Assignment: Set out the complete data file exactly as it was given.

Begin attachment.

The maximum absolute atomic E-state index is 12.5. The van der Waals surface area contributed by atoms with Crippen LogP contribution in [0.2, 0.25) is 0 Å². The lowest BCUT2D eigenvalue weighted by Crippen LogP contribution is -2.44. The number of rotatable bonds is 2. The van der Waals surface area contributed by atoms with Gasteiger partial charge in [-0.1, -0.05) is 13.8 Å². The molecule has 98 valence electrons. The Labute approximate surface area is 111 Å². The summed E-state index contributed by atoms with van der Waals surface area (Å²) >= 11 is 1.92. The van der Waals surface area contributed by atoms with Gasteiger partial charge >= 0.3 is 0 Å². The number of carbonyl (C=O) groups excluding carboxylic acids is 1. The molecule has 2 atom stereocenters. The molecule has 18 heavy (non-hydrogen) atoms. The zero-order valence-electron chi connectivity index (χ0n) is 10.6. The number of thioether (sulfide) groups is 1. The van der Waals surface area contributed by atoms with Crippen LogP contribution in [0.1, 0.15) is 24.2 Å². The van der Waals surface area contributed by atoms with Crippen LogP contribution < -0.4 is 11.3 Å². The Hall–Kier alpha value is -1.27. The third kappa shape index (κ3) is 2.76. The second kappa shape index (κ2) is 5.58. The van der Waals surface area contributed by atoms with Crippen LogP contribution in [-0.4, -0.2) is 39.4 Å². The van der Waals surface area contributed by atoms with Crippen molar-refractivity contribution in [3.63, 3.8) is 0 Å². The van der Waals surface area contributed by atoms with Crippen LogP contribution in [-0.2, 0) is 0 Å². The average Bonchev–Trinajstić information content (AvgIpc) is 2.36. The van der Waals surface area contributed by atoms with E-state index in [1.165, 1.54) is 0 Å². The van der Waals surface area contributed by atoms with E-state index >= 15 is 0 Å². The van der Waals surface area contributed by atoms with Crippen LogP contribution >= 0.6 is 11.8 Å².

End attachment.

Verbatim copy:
The maximum absolute atomic E-state index is 12.5. The van der Waals surface area contributed by atoms with Crippen LogP contribution in [0.2, 0.25) is 0 Å². The lowest BCUT2D eigenvalue weighted by Crippen LogP contribution is -2.44. The number of rotatable bonds is 2. The van der Waals surface area contributed by atoms with Gasteiger partial charge in [-0.1, -0.05) is 13.8 Å². The molecule has 98 valence electrons. The Labute approximate surface area is 111 Å². The summed E-state index contributed by atoms with van der Waals surface area (Å²) >= 11 is 1.92. The van der Waals surface area contributed by atoms with Gasteiger partial charge >= 0.3 is 0 Å². The number of carbonyl (C=O) groups excluding carboxylic acids is 1. The molecule has 2 atom stereocenters. The molecule has 18 heavy (non-hydrogen) atoms. The zero-order valence-electron chi connectivity index (χ0n) is 10.6. The number of thioether (sulfide) groups is 1. The van der Waals surface area contributed by atoms with Crippen LogP contribution in [0.1, 0.15) is 24.2 Å². The van der Waals surface area contributed by atoms with Crippen LogP contribution < -0.4 is 11.3 Å². The Hall–Kier alpha value is -1.27. The third kappa shape index (κ3) is 2.76. The second kappa shape index (κ2) is 5.58. The van der Waals surface area contributed by atoms with Crippen LogP contribution in [-0.4, -0.2) is 39.4 Å². The van der Waals surface area contributed by atoms with Crippen molar-refractivity contribution in [3.63, 3.8) is 0 Å². The van der Waals surface area contributed by atoms with Crippen LogP contribution in [-0.2, 0) is 0 Å². The average Bonchev–Trinajstić information content (AvgIpc) is 2.36. The van der Waals surface area contributed by atoms with E-state index in [1.165, 1.54) is 0 Å². The van der Waals surface area contributed by atoms with E-state index >= 15 is 0 Å². The van der Waals surface area contributed by atoms with Crippen LogP contribution >= 0.6 is 11.8 Å².